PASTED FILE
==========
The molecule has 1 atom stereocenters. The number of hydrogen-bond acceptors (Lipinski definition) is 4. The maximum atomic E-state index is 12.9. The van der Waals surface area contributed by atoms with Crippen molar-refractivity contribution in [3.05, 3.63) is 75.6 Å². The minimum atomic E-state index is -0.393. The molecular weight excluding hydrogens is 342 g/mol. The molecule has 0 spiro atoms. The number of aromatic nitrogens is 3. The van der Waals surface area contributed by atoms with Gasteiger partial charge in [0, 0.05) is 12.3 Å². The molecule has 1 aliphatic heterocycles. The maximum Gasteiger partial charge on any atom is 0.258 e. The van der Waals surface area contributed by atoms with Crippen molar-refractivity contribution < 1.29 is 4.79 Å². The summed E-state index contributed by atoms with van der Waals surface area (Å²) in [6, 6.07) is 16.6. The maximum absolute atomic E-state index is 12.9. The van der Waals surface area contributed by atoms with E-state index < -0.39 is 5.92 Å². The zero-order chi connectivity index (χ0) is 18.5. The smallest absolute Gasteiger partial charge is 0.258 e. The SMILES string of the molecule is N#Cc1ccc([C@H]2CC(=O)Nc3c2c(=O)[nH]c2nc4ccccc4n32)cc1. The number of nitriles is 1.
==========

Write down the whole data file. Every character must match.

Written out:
The molecule has 1 atom stereocenters. The number of hydrogen-bond acceptors (Lipinski definition) is 4. The maximum atomic E-state index is 12.9. The van der Waals surface area contributed by atoms with Crippen molar-refractivity contribution in [3.05, 3.63) is 75.6 Å². The minimum atomic E-state index is -0.393. The molecular weight excluding hydrogens is 342 g/mol. The molecule has 0 spiro atoms. The number of aromatic nitrogens is 3. The van der Waals surface area contributed by atoms with Gasteiger partial charge in [0, 0.05) is 12.3 Å². The molecule has 1 aliphatic heterocycles. The maximum Gasteiger partial charge on any atom is 0.258 e. The van der Waals surface area contributed by atoms with Crippen molar-refractivity contribution < 1.29 is 4.79 Å². The summed E-state index contributed by atoms with van der Waals surface area (Å²) in [6, 6.07) is 16.6. The maximum absolute atomic E-state index is 12.9. The van der Waals surface area contributed by atoms with E-state index < -0.39 is 5.92 Å². The zero-order chi connectivity index (χ0) is 18.5. The smallest absolute Gasteiger partial charge is 0.258 e. The SMILES string of the molecule is N#Cc1ccc([C@H]2CC(=O)Nc3c2c(=O)[nH]c2nc4ccccc4n32)cc1. The number of nitriles is 1.